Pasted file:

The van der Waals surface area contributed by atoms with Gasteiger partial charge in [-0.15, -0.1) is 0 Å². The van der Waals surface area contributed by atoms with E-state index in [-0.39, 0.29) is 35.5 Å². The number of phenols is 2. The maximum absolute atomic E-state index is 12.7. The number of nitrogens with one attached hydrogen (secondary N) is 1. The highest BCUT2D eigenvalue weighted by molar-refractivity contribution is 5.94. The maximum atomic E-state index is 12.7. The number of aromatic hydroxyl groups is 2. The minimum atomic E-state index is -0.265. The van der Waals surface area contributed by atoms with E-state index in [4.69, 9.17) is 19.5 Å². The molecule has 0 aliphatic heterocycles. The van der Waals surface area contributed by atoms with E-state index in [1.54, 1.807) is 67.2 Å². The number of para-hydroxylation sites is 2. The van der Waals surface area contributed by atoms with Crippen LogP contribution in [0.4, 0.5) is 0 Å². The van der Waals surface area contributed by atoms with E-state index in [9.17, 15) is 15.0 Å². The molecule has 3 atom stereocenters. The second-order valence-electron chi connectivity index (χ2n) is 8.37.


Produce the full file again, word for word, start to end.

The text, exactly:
The van der Waals surface area contributed by atoms with Gasteiger partial charge in [-0.15, -0.1) is 0 Å². The van der Waals surface area contributed by atoms with E-state index in [-0.39, 0.29) is 35.5 Å². The number of phenols is 2. The maximum absolute atomic E-state index is 12.7. The number of nitrogens with one attached hydrogen (secondary N) is 1. The highest BCUT2D eigenvalue weighted by molar-refractivity contribution is 5.94. The maximum atomic E-state index is 12.7. The number of aromatic hydroxyl groups is 2. The minimum atomic E-state index is -0.265. The van der Waals surface area contributed by atoms with E-state index in [4.69, 9.17) is 19.5 Å². The molecule has 0 aliphatic heterocycles. The van der Waals surface area contributed by atoms with E-state index in [1.54, 1.807) is 67.2 Å². The number of para-hydroxylation sites is 2. The van der Waals surface area contributed by atoms with Crippen LogP contribution in [0.4, 0.5) is 0 Å². The van der Waals surface area contributed by atoms with E-state index in [9.17, 15) is 15.0 Å². The molecule has 3 atom stereocenters. The second-order valence-electron chi connectivity index (χ2n) is 8.37.